In the above image, in the second diagram, the ring not on a branch is still 1 point because it’s inside the vertical projection. If the mobile goal is slanted and the ring is in the same position (resting in the crotch of the branches), would it still be one point if it’s outside the “true” vertical projection? By the diagram’s definition, it would seem to still be worth one point.
But if the mobile goal is knocked over, and “vertical projection” means perpendicular to the mobile goal base (as the diagram implies), would any ring on the ground in that projection be considered scored?
I understand that this question really tries to stretch the word “vertical”, but from the practice matches I’ve seen, rarely are mobile goals ending the match completely flat on the ground, and the branches are rarely in the true vertical space above the base
Good point for clarification. I think we’ll see that the answer is the ‘projection formed by the “bowl” of the Mobile Goal Base’ the way it is illustrated in the figure. It’s vertical in the figure because the goal is standing upright, but it would have to tilt with the bowl for the “+1” example in box 2 to remain scored. With this definition, a ring under the mogo base would not be scored. Also consider that if a Mogo were sitting on top of three rings, we wouldn’t score the three rings it’s sitting on because they aren’t in the “bowl” or it’s projection.
very interesting question. If we take vertical literally, it would mean a projection of the bowl part of the goal base straight upwards, regardless of the orientation of the goal. And because the manual gives no further clarification, I think the literal definition of vertical is our best bet. Does this projection become elliptical instead of circular if the goal is tilted? I presume yes. anyways, I don’t think it matters too much since it’s incredibly unlikely for a ring to be balance on the top of a tilted goal.
I don’t think so because the scoring rules refers to a ring scored in a goal base, not a goal with a ring in it’s base. The difference being that the manual doesn’t care if a ring is scored in multiple goal bases, as long as it’s scored in any, it’s only worth that 1 point.
A ring underneath a goal would probably count though. it meets the definition.
Unless we don’t take vertical literally, and instead we think of it as a projection parallel to the goal post, extending outwards only from the bowl side of the goal. But the manual doesn’t say this, so I don’t think we can interpret it like this.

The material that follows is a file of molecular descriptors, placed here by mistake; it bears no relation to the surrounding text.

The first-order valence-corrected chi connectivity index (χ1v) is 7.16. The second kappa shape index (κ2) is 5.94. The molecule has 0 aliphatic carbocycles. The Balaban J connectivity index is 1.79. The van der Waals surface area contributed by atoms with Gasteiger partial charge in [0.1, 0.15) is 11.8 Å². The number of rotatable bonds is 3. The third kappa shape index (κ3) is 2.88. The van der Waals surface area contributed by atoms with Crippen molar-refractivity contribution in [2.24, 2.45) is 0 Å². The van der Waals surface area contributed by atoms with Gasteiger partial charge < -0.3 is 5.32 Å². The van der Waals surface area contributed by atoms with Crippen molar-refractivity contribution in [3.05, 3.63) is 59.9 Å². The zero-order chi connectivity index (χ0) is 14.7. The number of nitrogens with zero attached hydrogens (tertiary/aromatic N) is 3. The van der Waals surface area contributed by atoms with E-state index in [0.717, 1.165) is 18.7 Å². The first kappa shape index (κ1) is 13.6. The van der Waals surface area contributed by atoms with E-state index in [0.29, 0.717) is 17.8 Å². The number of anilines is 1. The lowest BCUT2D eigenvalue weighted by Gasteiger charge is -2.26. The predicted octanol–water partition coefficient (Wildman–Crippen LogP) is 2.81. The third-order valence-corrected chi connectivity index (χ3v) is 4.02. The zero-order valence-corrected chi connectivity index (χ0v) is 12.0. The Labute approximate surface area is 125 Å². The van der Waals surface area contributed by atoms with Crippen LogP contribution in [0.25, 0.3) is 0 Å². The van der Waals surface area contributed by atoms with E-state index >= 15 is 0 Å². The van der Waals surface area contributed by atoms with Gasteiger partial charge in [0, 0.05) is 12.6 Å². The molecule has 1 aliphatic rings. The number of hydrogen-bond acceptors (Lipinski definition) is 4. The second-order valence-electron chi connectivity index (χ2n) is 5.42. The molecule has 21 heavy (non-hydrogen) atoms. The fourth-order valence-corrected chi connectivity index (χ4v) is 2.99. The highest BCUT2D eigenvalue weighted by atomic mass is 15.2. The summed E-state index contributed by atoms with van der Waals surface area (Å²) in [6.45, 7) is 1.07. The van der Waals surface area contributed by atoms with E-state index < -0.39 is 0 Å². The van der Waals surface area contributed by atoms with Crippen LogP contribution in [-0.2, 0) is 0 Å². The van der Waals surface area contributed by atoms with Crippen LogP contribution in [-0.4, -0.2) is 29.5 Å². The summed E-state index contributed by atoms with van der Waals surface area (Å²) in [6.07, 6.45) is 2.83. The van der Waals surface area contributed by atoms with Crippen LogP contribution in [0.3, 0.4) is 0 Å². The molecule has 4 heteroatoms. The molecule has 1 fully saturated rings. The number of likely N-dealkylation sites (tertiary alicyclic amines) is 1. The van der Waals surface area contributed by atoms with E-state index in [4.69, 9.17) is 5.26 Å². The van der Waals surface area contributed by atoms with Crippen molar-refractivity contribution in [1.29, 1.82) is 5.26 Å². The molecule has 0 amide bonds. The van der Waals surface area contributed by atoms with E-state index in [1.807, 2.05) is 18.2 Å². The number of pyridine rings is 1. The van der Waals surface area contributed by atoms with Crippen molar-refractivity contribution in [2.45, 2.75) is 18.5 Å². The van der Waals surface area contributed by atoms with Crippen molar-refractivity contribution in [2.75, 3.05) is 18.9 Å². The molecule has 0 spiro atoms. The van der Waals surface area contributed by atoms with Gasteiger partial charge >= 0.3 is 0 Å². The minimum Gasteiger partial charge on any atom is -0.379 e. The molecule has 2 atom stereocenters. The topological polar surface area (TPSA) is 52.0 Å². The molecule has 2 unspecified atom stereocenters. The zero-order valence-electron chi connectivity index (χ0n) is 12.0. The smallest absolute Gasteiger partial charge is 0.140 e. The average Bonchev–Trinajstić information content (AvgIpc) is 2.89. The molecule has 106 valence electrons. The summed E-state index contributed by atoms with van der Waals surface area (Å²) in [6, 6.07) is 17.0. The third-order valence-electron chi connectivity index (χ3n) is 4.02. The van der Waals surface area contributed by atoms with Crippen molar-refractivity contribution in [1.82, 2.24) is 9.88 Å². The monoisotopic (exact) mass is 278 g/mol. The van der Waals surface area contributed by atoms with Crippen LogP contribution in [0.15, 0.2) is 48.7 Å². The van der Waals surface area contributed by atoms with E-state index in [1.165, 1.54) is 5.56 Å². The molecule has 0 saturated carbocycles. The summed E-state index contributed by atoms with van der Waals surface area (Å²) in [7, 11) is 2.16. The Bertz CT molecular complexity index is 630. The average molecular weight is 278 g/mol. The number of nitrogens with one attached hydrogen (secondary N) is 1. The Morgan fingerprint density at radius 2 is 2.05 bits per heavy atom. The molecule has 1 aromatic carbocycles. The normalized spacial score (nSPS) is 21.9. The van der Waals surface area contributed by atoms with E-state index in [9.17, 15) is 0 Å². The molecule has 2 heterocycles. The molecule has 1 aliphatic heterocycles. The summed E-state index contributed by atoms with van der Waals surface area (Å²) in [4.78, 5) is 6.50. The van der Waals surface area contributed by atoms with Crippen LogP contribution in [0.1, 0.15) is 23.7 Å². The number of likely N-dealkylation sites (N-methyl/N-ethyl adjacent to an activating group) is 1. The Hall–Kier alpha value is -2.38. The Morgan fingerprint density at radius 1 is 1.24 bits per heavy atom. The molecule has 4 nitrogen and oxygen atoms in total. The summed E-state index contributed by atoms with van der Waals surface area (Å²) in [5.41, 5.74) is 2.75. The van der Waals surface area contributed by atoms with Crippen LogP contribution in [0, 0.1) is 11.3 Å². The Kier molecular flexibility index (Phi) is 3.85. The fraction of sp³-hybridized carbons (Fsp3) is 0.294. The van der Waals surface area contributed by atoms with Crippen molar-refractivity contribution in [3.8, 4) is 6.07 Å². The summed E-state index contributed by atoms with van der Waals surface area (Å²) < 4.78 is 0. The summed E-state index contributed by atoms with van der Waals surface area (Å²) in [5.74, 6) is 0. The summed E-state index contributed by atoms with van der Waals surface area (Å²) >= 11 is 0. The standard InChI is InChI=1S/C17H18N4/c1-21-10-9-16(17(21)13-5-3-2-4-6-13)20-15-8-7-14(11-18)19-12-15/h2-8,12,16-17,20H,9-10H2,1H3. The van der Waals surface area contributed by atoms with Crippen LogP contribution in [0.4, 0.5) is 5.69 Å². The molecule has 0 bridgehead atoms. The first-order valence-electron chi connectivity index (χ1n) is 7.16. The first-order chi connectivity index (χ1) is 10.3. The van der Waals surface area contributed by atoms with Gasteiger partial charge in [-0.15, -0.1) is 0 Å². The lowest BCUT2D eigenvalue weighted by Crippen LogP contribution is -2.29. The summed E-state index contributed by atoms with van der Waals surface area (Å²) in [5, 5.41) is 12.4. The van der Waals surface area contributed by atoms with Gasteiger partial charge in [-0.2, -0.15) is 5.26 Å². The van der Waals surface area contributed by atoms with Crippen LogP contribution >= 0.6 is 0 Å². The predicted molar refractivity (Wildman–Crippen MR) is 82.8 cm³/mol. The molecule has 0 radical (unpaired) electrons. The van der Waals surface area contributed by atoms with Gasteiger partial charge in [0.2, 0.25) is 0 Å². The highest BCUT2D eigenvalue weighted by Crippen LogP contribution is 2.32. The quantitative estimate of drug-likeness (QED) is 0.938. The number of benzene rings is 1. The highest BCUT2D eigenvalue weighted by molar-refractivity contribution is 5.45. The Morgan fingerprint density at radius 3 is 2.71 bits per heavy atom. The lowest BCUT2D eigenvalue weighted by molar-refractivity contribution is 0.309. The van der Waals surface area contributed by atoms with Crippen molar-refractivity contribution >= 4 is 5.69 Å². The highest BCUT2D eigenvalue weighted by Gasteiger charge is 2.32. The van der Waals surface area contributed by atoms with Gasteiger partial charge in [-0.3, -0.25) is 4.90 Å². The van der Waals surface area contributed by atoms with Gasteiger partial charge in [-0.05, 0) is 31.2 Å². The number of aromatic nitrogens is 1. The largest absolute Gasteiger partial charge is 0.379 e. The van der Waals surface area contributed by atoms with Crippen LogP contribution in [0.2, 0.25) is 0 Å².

Based on this interpretation, after a mobile is balanced on the platform, just bulldoze a bunch of rings under the platform into the “downward vertical projection” of the mobile goal. (obviously clarification is needed from the Q&A)…
I agree the best bet would be to take the definition literally, and when the goals are tilted, use the elliptical true vertical projection to score rings. But if the goal is tilted because it’s on top of a ring, that ring would be scored as well I believe
so by the manual definitions, if a competition is occurring on the exact opposite side of the world as another competition, would the vertical projection of goals from one competition extend through the earth and rings on the correct spots on the field of the other competition technically meet the definition of scored?
Here’s a really great page: https://www.antipodesmap.com/ According to this, opposite our competitions in Michigan is the ocean, between Australia and South Africa. Watch out for sharks, but no worries on the downward vertical direction rule!
This was answered earlier in this thread. Since the manual defines the ring in the base as scored and not the base itself scoring, then the ring is simply “scored” once since it’s either scored or not scored
Lol. That would be too easy for GDC to disallow. However, the elliptical intersection of the “vertical” projection from the bowl of a goal laying on its side and the floor tiles somewhere in the alliance home zone, provides a very nice landing area for the manual matchloads.